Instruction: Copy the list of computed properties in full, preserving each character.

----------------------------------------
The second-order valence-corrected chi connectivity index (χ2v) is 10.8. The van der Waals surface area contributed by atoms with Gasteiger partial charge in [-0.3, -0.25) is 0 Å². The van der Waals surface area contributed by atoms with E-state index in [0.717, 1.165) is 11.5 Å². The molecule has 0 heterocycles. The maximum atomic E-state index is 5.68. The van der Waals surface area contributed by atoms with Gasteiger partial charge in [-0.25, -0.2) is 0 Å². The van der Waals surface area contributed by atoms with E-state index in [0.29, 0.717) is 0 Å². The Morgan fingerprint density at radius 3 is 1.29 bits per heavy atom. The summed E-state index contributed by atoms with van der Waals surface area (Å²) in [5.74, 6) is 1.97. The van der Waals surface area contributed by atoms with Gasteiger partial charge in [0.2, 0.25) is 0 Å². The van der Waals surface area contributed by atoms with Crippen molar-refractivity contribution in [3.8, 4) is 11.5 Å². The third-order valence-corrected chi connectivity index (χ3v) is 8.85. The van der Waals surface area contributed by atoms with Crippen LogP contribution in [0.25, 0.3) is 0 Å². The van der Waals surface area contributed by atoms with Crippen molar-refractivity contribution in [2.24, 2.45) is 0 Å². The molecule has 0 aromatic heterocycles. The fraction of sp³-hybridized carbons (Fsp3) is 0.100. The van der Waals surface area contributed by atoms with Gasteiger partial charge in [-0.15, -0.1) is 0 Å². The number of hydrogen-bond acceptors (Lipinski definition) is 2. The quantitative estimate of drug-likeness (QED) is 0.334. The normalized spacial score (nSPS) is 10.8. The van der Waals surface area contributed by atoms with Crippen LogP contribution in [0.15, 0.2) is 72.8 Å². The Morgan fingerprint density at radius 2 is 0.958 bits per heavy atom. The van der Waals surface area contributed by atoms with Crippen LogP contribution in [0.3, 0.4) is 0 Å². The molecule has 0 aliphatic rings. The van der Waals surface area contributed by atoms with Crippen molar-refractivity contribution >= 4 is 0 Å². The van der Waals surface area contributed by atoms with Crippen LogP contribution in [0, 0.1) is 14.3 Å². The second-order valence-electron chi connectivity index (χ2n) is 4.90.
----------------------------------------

The second-order valence-corrected chi connectivity index (χ2v) is 10.8. The van der Waals surface area contributed by atoms with Gasteiger partial charge in [-0.3, -0.25) is 0 Å². The van der Waals surface area contributed by atoms with E-state index in [0.717, 1.165) is 11.5 Å². The molecule has 0 heterocycles. The maximum atomic E-state index is 5.68. The van der Waals surface area contributed by atoms with Gasteiger partial charge in [-0.25, -0.2) is 0 Å². The van der Waals surface area contributed by atoms with E-state index in [0.29, 0.717) is 0 Å². The Morgan fingerprint density at radius 3 is 1.29 bits per heavy atom. The summed E-state index contributed by atoms with van der Waals surface area (Å²) in [5.74, 6) is 1.97. The van der Waals surface area contributed by atoms with Gasteiger partial charge in [0.2, 0.25) is 0 Å². The van der Waals surface area contributed by atoms with Crippen molar-refractivity contribution in [3.8, 4) is 11.5 Å². The third-order valence-corrected chi connectivity index (χ3v) is 8.85. The van der Waals surface area contributed by atoms with Crippen LogP contribution in [0.25, 0.3) is 0 Å². The van der Waals surface area contributed by atoms with Crippen molar-refractivity contribution in [2.24, 2.45) is 0 Å². The molecule has 0 aromatic heterocycles. The fraction of sp³-hybridized carbons (Fsp3) is 0.100. The van der Waals surface area contributed by atoms with Gasteiger partial charge in [-0.15, -0.1) is 0 Å². The number of hydrogen-bond acceptors (Lipinski definition) is 2. The quantitative estimate of drug-likeness (QED) is 0.334. The normalized spacial score (nSPS) is 10.8. The van der Waals surface area contributed by atoms with Crippen LogP contribution in [0.15, 0.2) is 72.8 Å². The Morgan fingerprint density at radius 2 is 0.958 bits per heavy atom. The van der Waals surface area contributed by atoms with Crippen LogP contribution in [0.3, 0.4) is 0 Å². The molecule has 0 aliphatic rings. The van der Waals surface area contributed by atoms with Crippen molar-refractivity contribution >= 4 is 0 Å². The van der Waals surface area contributed by atoms with Crippen LogP contribution in [0, 0.1) is 14.3 Å². The second-order valence-electron chi connectivity index (χ2n) is 4.90.